Evelyn clasped her hands in front of her. She hated to disappoint her earnest visitor, but if Lyman Bishop hadn’t provided this information to date, chances were good he had a reason—if only to continue to torment those he could. The police would’ve asked him, would’ve made every effort, including offering to let him serve his time somewhere other than Hanover House. Most inmates weren’t excited to be sent to such a cold and foreign place, so far from friends and loved ones. “Dr. Lyman is … difficult to deal with.”
“Difficult?” Her bitter laugh sounded slightly hysterical.
“An understatement, for sure,” Evelyn agreed, but she hadn’t been referring to his behavior as she knew it. So far, he hadn’t acted badly in front of her. She’d been referring to his complexity and how hard he was to read.
“He wouldn’t tell the police anything. The day they captured him, he asked for a lawyer and said nothing more. Wouldn’t speak to the media. Wouldn’t testify in his own defense.” Jennifer grew earnest again—or maybe “determined” would be a better word. “But there must be something that can be used to … to entice him. Something he wants.”
“From what I’ve heard, having money can make an inmate’s stay much more pleasant, and he’s used to the finer things of life. He’s some kind of foodie, from what I’ve heard. I don’t have a lot, but I’m willing to give anything I’ve got.”
“He just arrived here at Hanover House. Those luxuries will become more important as he grows weary of doing without them. Until then, I doubt he’ll be sufficiently motivated.”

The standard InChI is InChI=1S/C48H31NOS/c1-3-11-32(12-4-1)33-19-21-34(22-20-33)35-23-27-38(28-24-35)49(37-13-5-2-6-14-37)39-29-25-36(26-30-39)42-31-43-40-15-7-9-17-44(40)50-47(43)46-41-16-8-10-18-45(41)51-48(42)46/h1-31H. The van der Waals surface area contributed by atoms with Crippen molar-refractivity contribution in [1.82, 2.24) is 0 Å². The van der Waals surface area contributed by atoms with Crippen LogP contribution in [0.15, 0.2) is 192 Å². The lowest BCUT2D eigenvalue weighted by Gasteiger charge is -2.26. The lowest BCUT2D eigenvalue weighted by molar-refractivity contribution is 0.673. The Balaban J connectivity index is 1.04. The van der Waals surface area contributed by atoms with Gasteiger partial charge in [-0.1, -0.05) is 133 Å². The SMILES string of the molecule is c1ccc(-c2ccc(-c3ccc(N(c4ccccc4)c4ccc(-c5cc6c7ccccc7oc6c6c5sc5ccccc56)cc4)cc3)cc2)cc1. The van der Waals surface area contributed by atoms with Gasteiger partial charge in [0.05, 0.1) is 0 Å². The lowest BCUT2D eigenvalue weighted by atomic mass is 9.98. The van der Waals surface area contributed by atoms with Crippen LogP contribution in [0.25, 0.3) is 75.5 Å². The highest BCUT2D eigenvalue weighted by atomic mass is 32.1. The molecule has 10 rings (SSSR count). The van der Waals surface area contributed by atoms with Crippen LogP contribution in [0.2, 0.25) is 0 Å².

“You’re saying … we should wait?”
“I think that would be smart. Give me time to get to know him, to figure out what makes him tick—as much as that might be possible. Once he and I fall into a routine, maybe I’ll be able to determine what, if anything, will give us the best chance.” If she could find a chink in his armor, she’d exploit it. But she wasn’t confident she’d be able to get additional information out of him. Gaining any leverage on someone who was incarcerated for life and had nothing to lose wasn’t easy.
With a wince, Jennifer closed her eyes. “It’s been two years since she went missing,” she said when she opened them again. “I’m glad her murderer has been caught and that he’s in prison. I know I’m luckier than most, that there are those who never get justice. You–you’re one of them, and I’m sorry for that. But I have to … I have to be able to put her to rest. For my own peace of mind.”
Evelyn closed Lyman’s file, in case Jennifer happened to realize whose it was. This distraught young woman didn’t need to see the photographs it contained—although she’d probably seen some of them at his trial. “Trust me. I’d love to be able to help. But dealing with a man like Lyman Bishop is a bit of a chess game. If he figures out how badly we crave the information, he’ll be sure to withhold it. He might even taunt us with the fact that he has something we want but can’t get.”
“Why?” Jennifer cried. “What pleasure could he possibly get from keeping the location of Jan’s remains a secret?”
“It’s not pleasure so much as power,” Evelyn explained.
“So you can’t reason with him? Can’t bargain with him?”
Evelyn scrambled to come up with something that might ease Jennifer’s mind without promising more than she could deliver. “I can try, but it would be a mistake to offer him incentives or concessions right off the bat. He’ll surmise the level of our desperation, and then we may never get what we want.”